Nautilus Records and Achievements
USS Nautilus set several notable records and achievements throughout her career. In addition to being the first nuclear powered submarine, some of the most prominent include:
First Submarine North Pole Crossing
In 1958, the Nautilus became the first submarine to cross the North Pole underwater in Operation Sunshine. She made the historic journey under the polar ice, demonstrating the ability of nuclear propulsion to operate in extreme conditions and under ice sheets.
The submarine set sail from Pearl Harbor for the Pole with 116 men on board (including four scientists specially chosen for this trip) and commanded by William Anderson.
The Nautilus nuclear submarine would travel more than 1,000 miles below the Arctic ice cap to reach the North Pole. After passing through the Bering Strait, the submarine submerged to 150 meters and began sailing under a layer of between 3 and 15 meters of solid ice until it was able to cross from the Pacific Ocean to the Atlantic Ocean.
Strategically it was very important for the US because it crossed the Atlantic for the first time by a different route than the Panama Canal or Cape Horn.
The construction of the first nuclear-powered submarine had made it possible to use the route from the Bering Strait to Greenland under the ice.
Speed and Distance Record
The Nautilus set speed and distance records for submarines in its day. On her journey under the polar ice, she reached speeds of up to 25 knots and covered more than 1,800 nautical miles in 90 hours.
Long Duration Operations
Thanks to its nuclear propulsion, the Nautilus had the ability to operate for months without the need for refueling or air. This allowed it to fly extended missions and maintain a constant presence on the high seas.
In 1957 he achieved his first great feat: living up to his name, the Nautilus nuclear submarine managed to travel submerged 60,000 nautical miles, a distance equal to the 20,000 leagues (or 111,100 kilometers) of the title of Jules Verne's famous novel Nautilus.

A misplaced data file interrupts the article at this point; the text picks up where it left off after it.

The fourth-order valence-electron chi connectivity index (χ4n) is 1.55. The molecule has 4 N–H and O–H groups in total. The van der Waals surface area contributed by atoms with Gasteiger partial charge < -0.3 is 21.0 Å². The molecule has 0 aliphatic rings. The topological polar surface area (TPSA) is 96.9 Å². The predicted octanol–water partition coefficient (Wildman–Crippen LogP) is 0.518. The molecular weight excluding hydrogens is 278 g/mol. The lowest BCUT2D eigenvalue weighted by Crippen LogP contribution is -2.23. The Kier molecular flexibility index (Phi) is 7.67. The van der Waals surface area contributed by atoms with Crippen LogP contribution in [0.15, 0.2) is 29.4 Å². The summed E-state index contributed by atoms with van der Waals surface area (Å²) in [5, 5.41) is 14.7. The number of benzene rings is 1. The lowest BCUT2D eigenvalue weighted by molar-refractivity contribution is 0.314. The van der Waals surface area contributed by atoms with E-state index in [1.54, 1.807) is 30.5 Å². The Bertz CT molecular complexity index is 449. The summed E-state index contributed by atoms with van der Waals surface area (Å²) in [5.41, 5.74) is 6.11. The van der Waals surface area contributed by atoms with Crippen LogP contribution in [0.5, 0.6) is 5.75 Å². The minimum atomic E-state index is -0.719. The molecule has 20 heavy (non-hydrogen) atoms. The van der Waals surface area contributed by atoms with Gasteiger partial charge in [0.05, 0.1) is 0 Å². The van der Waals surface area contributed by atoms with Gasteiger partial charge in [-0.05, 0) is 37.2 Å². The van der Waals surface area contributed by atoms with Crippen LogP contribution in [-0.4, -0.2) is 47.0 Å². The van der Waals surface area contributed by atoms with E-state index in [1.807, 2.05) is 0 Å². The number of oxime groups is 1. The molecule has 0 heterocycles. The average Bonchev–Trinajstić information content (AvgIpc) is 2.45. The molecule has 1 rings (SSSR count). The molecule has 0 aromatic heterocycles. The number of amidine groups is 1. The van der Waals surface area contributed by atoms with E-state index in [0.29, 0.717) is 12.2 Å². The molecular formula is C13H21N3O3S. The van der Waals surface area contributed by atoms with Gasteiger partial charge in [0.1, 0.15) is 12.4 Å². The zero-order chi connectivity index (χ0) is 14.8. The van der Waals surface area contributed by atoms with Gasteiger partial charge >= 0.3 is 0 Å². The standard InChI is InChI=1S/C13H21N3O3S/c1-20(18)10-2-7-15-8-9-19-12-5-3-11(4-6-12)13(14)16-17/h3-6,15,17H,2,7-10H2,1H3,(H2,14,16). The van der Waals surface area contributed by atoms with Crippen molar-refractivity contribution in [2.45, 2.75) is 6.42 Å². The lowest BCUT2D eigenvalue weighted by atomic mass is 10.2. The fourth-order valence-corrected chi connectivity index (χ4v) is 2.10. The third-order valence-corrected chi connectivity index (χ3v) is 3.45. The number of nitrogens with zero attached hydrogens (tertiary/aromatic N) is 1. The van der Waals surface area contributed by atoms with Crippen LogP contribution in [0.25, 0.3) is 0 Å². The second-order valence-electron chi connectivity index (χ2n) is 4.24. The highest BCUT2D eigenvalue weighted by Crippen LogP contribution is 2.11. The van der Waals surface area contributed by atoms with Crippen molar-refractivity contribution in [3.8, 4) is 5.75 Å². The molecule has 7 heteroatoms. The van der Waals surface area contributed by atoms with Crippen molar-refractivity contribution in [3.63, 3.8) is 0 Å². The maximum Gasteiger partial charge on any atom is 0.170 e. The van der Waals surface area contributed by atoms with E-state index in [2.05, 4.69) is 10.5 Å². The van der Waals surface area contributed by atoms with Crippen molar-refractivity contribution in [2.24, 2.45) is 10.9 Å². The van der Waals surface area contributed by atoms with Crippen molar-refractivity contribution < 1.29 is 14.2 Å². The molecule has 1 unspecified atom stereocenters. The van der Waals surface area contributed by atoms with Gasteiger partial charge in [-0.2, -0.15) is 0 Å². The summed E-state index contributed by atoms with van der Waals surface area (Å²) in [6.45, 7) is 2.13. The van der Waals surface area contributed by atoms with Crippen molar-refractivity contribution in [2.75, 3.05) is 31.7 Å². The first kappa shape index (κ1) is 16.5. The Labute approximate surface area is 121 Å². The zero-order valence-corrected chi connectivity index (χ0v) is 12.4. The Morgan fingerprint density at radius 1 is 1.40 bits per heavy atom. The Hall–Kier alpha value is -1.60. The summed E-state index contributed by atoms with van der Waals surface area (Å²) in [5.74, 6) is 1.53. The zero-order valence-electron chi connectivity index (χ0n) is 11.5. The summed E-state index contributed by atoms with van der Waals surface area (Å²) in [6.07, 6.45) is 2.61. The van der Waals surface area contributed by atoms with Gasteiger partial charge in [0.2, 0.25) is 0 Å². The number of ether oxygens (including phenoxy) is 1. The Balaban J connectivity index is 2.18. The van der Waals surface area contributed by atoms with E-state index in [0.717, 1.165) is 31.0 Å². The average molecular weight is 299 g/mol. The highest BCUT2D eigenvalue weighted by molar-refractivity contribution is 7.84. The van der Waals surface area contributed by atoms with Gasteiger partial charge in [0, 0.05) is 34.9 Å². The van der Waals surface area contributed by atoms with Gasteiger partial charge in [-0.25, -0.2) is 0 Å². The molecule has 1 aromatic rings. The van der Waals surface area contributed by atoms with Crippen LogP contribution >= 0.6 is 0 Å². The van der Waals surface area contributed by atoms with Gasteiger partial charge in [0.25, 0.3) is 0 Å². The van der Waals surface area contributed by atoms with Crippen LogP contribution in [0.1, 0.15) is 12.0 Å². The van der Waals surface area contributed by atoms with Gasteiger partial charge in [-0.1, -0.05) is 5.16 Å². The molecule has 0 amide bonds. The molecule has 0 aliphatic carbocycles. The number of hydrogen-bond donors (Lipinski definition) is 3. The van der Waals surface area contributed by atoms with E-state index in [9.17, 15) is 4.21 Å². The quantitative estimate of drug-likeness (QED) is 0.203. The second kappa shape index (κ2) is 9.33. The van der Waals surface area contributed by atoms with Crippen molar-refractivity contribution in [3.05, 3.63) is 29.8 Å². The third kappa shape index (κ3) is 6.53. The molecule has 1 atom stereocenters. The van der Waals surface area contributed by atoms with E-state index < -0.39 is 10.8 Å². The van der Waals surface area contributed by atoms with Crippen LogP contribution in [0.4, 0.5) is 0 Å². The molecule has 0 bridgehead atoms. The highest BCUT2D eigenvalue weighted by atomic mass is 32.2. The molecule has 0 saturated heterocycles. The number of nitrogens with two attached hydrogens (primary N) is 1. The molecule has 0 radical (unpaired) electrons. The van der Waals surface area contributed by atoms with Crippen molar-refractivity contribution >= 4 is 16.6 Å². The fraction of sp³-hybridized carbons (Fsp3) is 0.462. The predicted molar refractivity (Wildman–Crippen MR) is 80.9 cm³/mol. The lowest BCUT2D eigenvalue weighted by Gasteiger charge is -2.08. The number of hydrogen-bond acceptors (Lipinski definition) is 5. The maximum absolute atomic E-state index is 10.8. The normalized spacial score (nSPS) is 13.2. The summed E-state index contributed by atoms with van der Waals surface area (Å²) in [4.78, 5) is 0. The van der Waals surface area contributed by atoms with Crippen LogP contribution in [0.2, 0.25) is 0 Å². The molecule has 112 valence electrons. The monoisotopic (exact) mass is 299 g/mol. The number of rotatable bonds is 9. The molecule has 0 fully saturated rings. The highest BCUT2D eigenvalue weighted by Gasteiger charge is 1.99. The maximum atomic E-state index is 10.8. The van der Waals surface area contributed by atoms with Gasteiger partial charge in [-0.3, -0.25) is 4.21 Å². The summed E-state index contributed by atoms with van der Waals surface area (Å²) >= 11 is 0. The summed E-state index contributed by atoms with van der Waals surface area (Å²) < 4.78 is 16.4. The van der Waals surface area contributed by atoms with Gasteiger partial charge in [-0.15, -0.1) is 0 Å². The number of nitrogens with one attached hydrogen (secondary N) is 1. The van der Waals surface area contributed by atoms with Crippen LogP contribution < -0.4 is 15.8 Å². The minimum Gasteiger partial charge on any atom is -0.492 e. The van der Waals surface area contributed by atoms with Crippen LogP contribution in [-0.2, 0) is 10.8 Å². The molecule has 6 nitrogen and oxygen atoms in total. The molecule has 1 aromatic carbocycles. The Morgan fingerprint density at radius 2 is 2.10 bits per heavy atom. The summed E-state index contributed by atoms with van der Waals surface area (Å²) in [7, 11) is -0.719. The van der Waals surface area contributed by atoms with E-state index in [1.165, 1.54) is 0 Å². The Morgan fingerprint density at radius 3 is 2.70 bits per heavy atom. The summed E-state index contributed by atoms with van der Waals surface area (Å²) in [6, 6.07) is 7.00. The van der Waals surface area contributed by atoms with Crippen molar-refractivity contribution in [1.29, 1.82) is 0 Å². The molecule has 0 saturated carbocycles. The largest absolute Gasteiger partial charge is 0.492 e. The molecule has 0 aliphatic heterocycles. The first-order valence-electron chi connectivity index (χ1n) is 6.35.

Test of Technology and Tactical Concepts
The Nautilus was used to test and demonstrate new underwater technology and tactics. Its success and versatility influenced the evolution of naval strategy and the development of future submarines.
Influence on the Development of Nuclear Submarines
The successful operation of the Nautilus influenced the development of nuclear submarines around the world. His design and achievements laid the foundation for the construction of more advanced and capable nuclear-powered submarines.
Contribution to the Cold War
During the Cold War, the Nautilus played an important role in providing the United States with a technological advantage in terms of submarine capability. Its nuclear propulsion technology and the achievements of it strengthened the strategic position of the United States Navy.
What Finally Happened to the Nautilus?
Of course, a few years later the Russians would develop their own nuclear submarines and the Cold War scales would once again balance, forcing both sides to continue developing new technologies.
The Nautilus nuclear submarine was in service for 25 years. Later it became a museum moored at the Naval Submarine Base New London in the city of Groton (Connecticut), and receives more than 250,000 visitors each year.